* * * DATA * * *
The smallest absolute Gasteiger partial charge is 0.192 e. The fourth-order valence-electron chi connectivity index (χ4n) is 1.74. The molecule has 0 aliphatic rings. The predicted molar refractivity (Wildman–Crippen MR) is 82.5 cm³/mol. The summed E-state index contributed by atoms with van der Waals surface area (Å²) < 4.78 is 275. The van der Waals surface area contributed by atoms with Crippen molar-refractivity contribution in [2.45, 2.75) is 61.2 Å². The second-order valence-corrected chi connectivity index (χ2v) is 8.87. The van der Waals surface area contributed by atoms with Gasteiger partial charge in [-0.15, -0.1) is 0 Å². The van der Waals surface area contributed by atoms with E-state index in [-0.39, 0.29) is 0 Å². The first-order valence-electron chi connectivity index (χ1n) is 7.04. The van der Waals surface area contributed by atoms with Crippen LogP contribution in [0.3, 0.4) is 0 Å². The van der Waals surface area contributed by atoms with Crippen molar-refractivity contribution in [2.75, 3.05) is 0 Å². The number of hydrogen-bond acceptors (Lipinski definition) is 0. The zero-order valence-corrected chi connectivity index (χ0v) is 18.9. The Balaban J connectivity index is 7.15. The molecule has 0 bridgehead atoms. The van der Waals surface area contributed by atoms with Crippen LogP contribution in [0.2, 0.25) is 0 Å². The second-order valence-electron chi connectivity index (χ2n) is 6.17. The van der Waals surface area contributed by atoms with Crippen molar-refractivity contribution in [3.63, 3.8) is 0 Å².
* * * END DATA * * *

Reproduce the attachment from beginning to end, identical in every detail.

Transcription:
The smallest absolute Gasteiger partial charge is 0.192 e. The fourth-order valence-electron chi connectivity index (χ4n) is 1.74. The molecule has 0 aliphatic rings. The predicted molar refractivity (Wildman–Crippen MR) is 82.5 cm³/mol. The summed E-state index contributed by atoms with van der Waals surface area (Å²) < 4.78 is 275. The van der Waals surface area contributed by atoms with Crippen molar-refractivity contribution in [2.45, 2.75) is 61.2 Å². The second-order valence-corrected chi connectivity index (χ2v) is 8.87. The van der Waals surface area contributed by atoms with Gasteiger partial charge in [-0.15, -0.1) is 0 Å². The van der Waals surface area contributed by atoms with E-state index in [-0.39, 0.29) is 0 Å². The first-order valence-electron chi connectivity index (χ1n) is 7.04. The van der Waals surface area contributed by atoms with Crippen LogP contribution in [0.3, 0.4) is 0 Å². The van der Waals surface area contributed by atoms with Crippen molar-refractivity contribution in [2.75, 3.05) is 0 Å². The number of hydrogen-bond acceptors (Lipinski definition) is 0. The zero-order valence-corrected chi connectivity index (χ0v) is 18.9. The Balaban J connectivity index is 7.15. The molecule has 0 bridgehead atoms. The van der Waals surface area contributed by atoms with Crippen LogP contribution in [0.2, 0.25) is 0 Å². The second-order valence-electron chi connectivity index (χ2n) is 6.17. The van der Waals surface area contributed by atoms with Crippen molar-refractivity contribution in [3.63, 3.8) is 0 Å².